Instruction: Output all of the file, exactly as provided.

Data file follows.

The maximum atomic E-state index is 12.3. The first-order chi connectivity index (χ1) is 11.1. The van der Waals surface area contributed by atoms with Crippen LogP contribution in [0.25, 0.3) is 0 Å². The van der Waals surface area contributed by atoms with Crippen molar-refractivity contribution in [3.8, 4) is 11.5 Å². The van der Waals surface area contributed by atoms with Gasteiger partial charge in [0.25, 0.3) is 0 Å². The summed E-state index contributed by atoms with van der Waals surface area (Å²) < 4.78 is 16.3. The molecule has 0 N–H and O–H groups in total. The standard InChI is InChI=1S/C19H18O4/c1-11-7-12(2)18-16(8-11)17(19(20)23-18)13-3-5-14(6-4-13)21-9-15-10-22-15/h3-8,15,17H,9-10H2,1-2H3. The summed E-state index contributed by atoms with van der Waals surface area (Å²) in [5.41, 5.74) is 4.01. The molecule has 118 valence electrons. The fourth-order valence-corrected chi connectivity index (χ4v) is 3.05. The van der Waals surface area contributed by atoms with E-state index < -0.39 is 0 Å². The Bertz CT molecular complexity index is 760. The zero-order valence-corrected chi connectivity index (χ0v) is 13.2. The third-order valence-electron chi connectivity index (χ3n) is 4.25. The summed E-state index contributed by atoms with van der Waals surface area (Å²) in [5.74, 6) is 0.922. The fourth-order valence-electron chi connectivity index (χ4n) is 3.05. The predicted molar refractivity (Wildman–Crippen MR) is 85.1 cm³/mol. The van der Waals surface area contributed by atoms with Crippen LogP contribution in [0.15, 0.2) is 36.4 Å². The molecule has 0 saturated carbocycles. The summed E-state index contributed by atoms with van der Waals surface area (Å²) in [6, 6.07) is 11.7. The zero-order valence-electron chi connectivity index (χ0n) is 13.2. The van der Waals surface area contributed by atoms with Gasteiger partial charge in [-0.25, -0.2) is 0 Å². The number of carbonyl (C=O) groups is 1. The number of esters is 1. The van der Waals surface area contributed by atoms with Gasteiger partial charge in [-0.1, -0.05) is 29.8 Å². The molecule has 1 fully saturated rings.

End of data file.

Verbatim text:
The maximum atomic E-state index is 12.3. The first-order chi connectivity index (χ1) is 11.1. The van der Waals surface area contributed by atoms with Crippen LogP contribution in [0.25, 0.3) is 0 Å². The van der Waals surface area contributed by atoms with Crippen molar-refractivity contribution in [3.8, 4) is 11.5 Å². The van der Waals surface area contributed by atoms with Gasteiger partial charge in [0.25, 0.3) is 0 Å². The summed E-state index contributed by atoms with van der Waals surface area (Å²) < 4.78 is 16.3. The molecule has 0 N–H and O–H groups in total. The standard InChI is InChI=1S/C19H18O4/c1-11-7-12(2)18-16(8-11)17(19(20)23-18)13-3-5-14(6-4-13)21-9-15-10-22-15/h3-8,15,17H,9-10H2,1-2H3. The summed E-state index contributed by atoms with van der Waals surface area (Å²) in [5.41, 5.74) is 4.01. The molecule has 118 valence electrons. The fourth-order valence-corrected chi connectivity index (χ4v) is 3.05. The van der Waals surface area contributed by atoms with E-state index < -0.39 is 0 Å². The Bertz CT molecular complexity index is 760. The zero-order valence-corrected chi connectivity index (χ0v) is 13.2. The third-order valence-electron chi connectivity index (χ3n) is 4.25. The summed E-state index contributed by atoms with van der Waals surface area (Å²) in [5.74, 6) is 0.922. The fourth-order valence-electron chi connectivity index (χ4n) is 3.05. The predicted molar refractivity (Wildman–Crippen MR) is 85.1 cm³/mol. The van der Waals surface area contributed by atoms with Crippen LogP contribution in [0.15, 0.2) is 36.4 Å². The molecule has 0 saturated carbocycles. The summed E-state index contributed by atoms with van der Waals surface area (Å²) in [6, 6.07) is 11.7. The zero-order valence-electron chi connectivity index (χ0n) is 13.2. The van der Waals surface area contributed by atoms with Gasteiger partial charge in [-0.25, -0.2) is 0 Å². The number of carbonyl (C=O) groups is 1. The number of esters is 1. The van der Waals surface area contributed by atoms with Gasteiger partial charge in [-0.1, -0.05) is 29.8 Å². The molecule has 1 fully saturated rings.